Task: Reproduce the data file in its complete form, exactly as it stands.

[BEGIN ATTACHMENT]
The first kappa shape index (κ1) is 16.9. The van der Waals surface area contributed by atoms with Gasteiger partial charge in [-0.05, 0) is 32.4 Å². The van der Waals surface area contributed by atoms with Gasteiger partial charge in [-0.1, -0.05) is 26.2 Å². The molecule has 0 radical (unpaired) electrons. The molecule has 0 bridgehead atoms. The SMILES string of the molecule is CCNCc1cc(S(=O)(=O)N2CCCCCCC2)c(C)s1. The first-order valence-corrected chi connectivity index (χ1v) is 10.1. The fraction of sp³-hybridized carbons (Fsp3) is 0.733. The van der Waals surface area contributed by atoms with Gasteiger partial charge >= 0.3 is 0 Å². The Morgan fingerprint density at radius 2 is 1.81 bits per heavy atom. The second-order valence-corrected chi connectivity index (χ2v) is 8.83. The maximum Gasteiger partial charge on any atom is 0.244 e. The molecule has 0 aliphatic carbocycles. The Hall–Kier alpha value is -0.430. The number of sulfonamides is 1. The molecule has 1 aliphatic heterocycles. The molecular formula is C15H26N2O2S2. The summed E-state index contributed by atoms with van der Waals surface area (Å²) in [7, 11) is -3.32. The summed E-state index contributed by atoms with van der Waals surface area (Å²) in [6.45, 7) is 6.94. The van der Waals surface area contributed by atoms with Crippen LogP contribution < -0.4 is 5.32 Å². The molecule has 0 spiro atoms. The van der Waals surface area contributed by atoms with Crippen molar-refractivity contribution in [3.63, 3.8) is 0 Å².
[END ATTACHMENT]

The first kappa shape index (κ1) is 16.9. The van der Waals surface area contributed by atoms with Gasteiger partial charge in [-0.05, 0) is 32.4 Å². The van der Waals surface area contributed by atoms with Gasteiger partial charge in [-0.1, -0.05) is 26.2 Å². The molecule has 0 radical (unpaired) electrons. The molecule has 0 bridgehead atoms. The SMILES string of the molecule is CCNCc1cc(S(=O)(=O)N2CCCCCCC2)c(C)s1. The first-order valence-corrected chi connectivity index (χ1v) is 10.1. The fraction of sp³-hybridized carbons (Fsp3) is 0.733. The van der Waals surface area contributed by atoms with Gasteiger partial charge >= 0.3 is 0 Å². The Morgan fingerprint density at radius 2 is 1.81 bits per heavy atom. The second-order valence-corrected chi connectivity index (χ2v) is 8.83. The maximum Gasteiger partial charge on any atom is 0.244 e. The molecule has 0 aliphatic carbocycles. The Hall–Kier alpha value is -0.430. The number of sulfonamides is 1. The molecule has 1 aliphatic heterocycles. The molecular formula is C15H26N2O2S2. The summed E-state index contributed by atoms with van der Waals surface area (Å²) in [7, 11) is -3.32. The summed E-state index contributed by atoms with van der Waals surface area (Å²) in [6.45, 7) is 6.94. The van der Waals surface area contributed by atoms with Crippen LogP contribution < -0.4 is 5.32 Å². The molecule has 0 spiro atoms. The van der Waals surface area contributed by atoms with Crippen molar-refractivity contribution in [3.63, 3.8) is 0 Å².